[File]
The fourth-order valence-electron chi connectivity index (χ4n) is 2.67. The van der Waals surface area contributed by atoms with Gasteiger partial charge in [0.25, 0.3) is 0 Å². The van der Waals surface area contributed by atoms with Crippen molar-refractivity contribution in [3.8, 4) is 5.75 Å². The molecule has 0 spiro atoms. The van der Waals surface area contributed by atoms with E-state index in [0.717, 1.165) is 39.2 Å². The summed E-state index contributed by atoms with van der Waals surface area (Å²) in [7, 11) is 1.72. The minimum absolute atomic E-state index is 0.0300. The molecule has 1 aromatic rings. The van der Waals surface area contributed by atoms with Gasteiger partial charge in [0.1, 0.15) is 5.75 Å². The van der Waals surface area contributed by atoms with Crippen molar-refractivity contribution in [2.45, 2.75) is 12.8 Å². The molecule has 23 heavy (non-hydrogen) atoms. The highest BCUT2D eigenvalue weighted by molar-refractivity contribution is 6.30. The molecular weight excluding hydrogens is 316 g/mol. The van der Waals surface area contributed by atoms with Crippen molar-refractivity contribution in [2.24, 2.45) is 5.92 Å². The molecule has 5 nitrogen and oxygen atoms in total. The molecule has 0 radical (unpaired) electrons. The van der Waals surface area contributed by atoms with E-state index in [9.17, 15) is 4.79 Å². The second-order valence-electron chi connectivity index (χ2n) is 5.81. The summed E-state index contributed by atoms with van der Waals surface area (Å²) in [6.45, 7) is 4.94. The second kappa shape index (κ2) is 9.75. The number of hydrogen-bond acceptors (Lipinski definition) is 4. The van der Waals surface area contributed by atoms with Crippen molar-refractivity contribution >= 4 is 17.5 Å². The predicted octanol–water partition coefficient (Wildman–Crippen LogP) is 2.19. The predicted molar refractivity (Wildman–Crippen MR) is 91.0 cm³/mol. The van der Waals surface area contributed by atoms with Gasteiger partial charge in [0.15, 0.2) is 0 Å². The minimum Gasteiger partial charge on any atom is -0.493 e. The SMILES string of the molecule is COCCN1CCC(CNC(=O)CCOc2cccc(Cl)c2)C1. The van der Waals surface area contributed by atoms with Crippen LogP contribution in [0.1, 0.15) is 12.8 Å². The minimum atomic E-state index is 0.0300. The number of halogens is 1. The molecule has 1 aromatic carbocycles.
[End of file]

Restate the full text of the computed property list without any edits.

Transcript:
The fourth-order valence-electron chi connectivity index (χ4n) is 2.67. The van der Waals surface area contributed by atoms with Gasteiger partial charge in [0.25, 0.3) is 0 Å². The van der Waals surface area contributed by atoms with Crippen molar-refractivity contribution in [3.8, 4) is 5.75 Å². The molecule has 0 spiro atoms. The van der Waals surface area contributed by atoms with E-state index in [0.717, 1.165) is 39.2 Å². The summed E-state index contributed by atoms with van der Waals surface area (Å²) in [7, 11) is 1.72. The minimum absolute atomic E-state index is 0.0300. The molecule has 1 aromatic rings. The van der Waals surface area contributed by atoms with Gasteiger partial charge in [0.1, 0.15) is 5.75 Å². The van der Waals surface area contributed by atoms with Crippen molar-refractivity contribution in [2.45, 2.75) is 12.8 Å². The molecule has 23 heavy (non-hydrogen) atoms. The highest BCUT2D eigenvalue weighted by molar-refractivity contribution is 6.30. The molecular weight excluding hydrogens is 316 g/mol. The van der Waals surface area contributed by atoms with Crippen molar-refractivity contribution in [2.24, 2.45) is 5.92 Å². The molecule has 5 nitrogen and oxygen atoms in total. The molecule has 0 radical (unpaired) electrons. The van der Waals surface area contributed by atoms with E-state index in [9.17, 15) is 4.79 Å². The second-order valence-electron chi connectivity index (χ2n) is 5.81. The summed E-state index contributed by atoms with van der Waals surface area (Å²) in [6.45, 7) is 4.94. The second kappa shape index (κ2) is 9.75. The number of hydrogen-bond acceptors (Lipinski definition) is 4. The van der Waals surface area contributed by atoms with Crippen molar-refractivity contribution >= 4 is 17.5 Å². The predicted octanol–water partition coefficient (Wildman–Crippen LogP) is 2.19. The predicted molar refractivity (Wildman–Crippen MR) is 91.0 cm³/mol. The van der Waals surface area contributed by atoms with Gasteiger partial charge in [0.15, 0.2) is 0 Å². The minimum Gasteiger partial charge on any atom is -0.493 e. The SMILES string of the molecule is COCCN1CCC(CNC(=O)CCOc2cccc(Cl)c2)C1. The van der Waals surface area contributed by atoms with Crippen LogP contribution in [0.1, 0.15) is 12.8 Å². The minimum atomic E-state index is 0.0300. The number of halogens is 1. The molecule has 1 aromatic carbocycles.